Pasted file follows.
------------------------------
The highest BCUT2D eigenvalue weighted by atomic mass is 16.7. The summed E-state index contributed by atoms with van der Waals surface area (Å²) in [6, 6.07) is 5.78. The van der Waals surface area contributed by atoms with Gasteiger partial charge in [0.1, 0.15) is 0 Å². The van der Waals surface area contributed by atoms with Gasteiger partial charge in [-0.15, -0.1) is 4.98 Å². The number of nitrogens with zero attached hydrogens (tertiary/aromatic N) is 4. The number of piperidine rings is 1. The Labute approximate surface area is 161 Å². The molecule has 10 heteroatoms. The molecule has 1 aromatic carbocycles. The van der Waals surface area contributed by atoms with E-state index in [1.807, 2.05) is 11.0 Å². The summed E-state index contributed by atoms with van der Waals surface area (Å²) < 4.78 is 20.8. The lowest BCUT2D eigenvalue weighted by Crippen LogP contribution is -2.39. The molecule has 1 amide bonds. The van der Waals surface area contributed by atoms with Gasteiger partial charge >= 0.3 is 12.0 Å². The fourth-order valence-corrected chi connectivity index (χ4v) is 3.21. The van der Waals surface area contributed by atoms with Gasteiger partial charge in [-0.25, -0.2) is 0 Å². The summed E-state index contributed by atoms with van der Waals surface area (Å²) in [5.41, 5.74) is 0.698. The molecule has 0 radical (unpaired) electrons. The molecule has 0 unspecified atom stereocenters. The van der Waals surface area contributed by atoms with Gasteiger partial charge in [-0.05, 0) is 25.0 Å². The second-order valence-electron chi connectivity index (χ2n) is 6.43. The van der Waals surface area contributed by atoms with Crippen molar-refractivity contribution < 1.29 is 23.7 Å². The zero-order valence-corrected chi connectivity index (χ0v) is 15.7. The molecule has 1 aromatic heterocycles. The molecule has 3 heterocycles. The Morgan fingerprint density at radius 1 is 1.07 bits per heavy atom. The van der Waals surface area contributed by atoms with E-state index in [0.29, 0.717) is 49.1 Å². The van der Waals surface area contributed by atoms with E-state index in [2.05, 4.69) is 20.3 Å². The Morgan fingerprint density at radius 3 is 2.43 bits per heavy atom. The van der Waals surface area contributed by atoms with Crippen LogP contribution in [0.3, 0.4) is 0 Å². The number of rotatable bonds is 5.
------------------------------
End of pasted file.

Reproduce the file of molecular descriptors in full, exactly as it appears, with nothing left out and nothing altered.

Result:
The highest BCUT2D eigenvalue weighted by atomic mass is 16.7. The summed E-state index contributed by atoms with van der Waals surface area (Å²) in [6, 6.07) is 5.78. The van der Waals surface area contributed by atoms with Gasteiger partial charge in [0.1, 0.15) is 0 Å². The van der Waals surface area contributed by atoms with Gasteiger partial charge in [-0.15, -0.1) is 4.98 Å². The number of nitrogens with zero attached hydrogens (tertiary/aromatic N) is 4. The number of piperidine rings is 1. The Labute approximate surface area is 161 Å². The molecule has 10 heteroatoms. The molecule has 1 aromatic carbocycles. The van der Waals surface area contributed by atoms with E-state index in [1.807, 2.05) is 11.0 Å². The summed E-state index contributed by atoms with van der Waals surface area (Å²) < 4.78 is 20.8. The lowest BCUT2D eigenvalue weighted by Crippen LogP contribution is -2.39. The molecule has 1 amide bonds. The van der Waals surface area contributed by atoms with Gasteiger partial charge >= 0.3 is 12.0 Å². The fourth-order valence-corrected chi connectivity index (χ4v) is 3.21. The van der Waals surface area contributed by atoms with Gasteiger partial charge in [-0.25, -0.2) is 0 Å². The summed E-state index contributed by atoms with van der Waals surface area (Å²) in [5.41, 5.74) is 0.698. The molecule has 0 radical (unpaired) electrons. The molecule has 0 unspecified atom stereocenters. The van der Waals surface area contributed by atoms with Gasteiger partial charge in [-0.05, 0) is 25.0 Å². The second-order valence-electron chi connectivity index (χ2n) is 6.43. The van der Waals surface area contributed by atoms with Crippen molar-refractivity contribution < 1.29 is 23.7 Å². The zero-order valence-corrected chi connectivity index (χ0v) is 15.7. The molecule has 1 aromatic heterocycles. The molecule has 3 heterocycles. The Morgan fingerprint density at radius 1 is 1.07 bits per heavy atom. The van der Waals surface area contributed by atoms with E-state index in [0.29, 0.717) is 49.1 Å². The van der Waals surface area contributed by atoms with E-state index in [2.05, 4.69) is 20.3 Å². The Morgan fingerprint density at radius 3 is 2.43 bits per heavy atom. The van der Waals surface area contributed by atoms with Crippen LogP contribution in [0.3, 0.4) is 0 Å². The number of rotatable bonds is 5.